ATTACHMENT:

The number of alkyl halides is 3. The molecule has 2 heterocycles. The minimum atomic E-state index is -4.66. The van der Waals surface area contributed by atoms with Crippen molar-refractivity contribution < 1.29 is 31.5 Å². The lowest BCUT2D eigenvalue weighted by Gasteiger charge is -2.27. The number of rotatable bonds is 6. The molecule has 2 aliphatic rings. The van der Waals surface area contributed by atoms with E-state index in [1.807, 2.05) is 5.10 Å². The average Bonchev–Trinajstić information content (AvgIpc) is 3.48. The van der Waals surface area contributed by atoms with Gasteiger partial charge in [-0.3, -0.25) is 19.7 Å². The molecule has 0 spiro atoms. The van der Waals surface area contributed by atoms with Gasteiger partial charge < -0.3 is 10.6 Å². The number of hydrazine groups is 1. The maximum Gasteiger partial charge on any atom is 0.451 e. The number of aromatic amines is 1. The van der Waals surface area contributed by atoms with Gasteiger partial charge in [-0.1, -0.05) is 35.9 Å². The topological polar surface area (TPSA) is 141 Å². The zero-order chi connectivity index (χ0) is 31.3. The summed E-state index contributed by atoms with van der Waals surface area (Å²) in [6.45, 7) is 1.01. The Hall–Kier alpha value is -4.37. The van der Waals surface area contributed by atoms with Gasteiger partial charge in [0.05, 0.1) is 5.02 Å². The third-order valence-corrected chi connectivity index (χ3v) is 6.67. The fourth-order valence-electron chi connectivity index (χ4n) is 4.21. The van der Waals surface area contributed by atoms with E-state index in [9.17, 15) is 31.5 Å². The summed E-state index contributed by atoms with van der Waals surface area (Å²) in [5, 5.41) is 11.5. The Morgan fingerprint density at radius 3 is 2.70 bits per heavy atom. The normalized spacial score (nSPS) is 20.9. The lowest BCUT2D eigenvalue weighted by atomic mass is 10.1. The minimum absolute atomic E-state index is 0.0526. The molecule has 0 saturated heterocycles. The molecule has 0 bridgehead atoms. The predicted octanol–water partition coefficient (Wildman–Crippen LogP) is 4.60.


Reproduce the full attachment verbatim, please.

The number of alkyl halides is 3. The molecule has 2 heterocycles. The minimum atomic E-state index is -4.66. The van der Waals surface area contributed by atoms with Crippen molar-refractivity contribution < 1.29 is 31.5 Å². The lowest BCUT2D eigenvalue weighted by Gasteiger charge is -2.27. The number of rotatable bonds is 6. The molecule has 2 aliphatic rings. The van der Waals surface area contributed by atoms with E-state index in [1.807, 2.05) is 5.10 Å². The average Bonchev–Trinajstić information content (AvgIpc) is 3.48. The van der Waals surface area contributed by atoms with Gasteiger partial charge in [-0.3, -0.25) is 19.7 Å². The molecule has 0 spiro atoms. The van der Waals surface area contributed by atoms with Gasteiger partial charge < -0.3 is 10.6 Å². The number of hydrazine groups is 1. The maximum Gasteiger partial charge on any atom is 0.451 e. The number of aromatic amines is 1. The van der Waals surface area contributed by atoms with Gasteiger partial charge in [-0.1, -0.05) is 35.9 Å². The topological polar surface area (TPSA) is 141 Å². The zero-order chi connectivity index (χ0) is 31.3. The summed E-state index contributed by atoms with van der Waals surface area (Å²) in [6.45, 7) is 1.01. The Hall–Kier alpha value is -4.37. The van der Waals surface area contributed by atoms with Gasteiger partial charge in [0.05, 0.1) is 5.02 Å². The third-order valence-corrected chi connectivity index (χ3v) is 6.67. The fourth-order valence-electron chi connectivity index (χ4n) is 4.21. The van der Waals surface area contributed by atoms with E-state index in [9.17, 15) is 31.5 Å². The summed E-state index contributed by atoms with van der Waals surface area (Å²) in [5, 5.41) is 11.5. The Morgan fingerprint density at radius 3 is 2.70 bits per heavy atom. The normalized spacial score (nSPS) is 20.9. The lowest BCUT2D eigenvalue weighted by atomic mass is 10.1. The minimum absolute atomic E-state index is 0.0526. The molecule has 0 saturated heterocycles. The molecule has 0 bridgehead atoms. The predicted octanol–water partition coefficient (Wildman–Crippen LogP) is 4.60.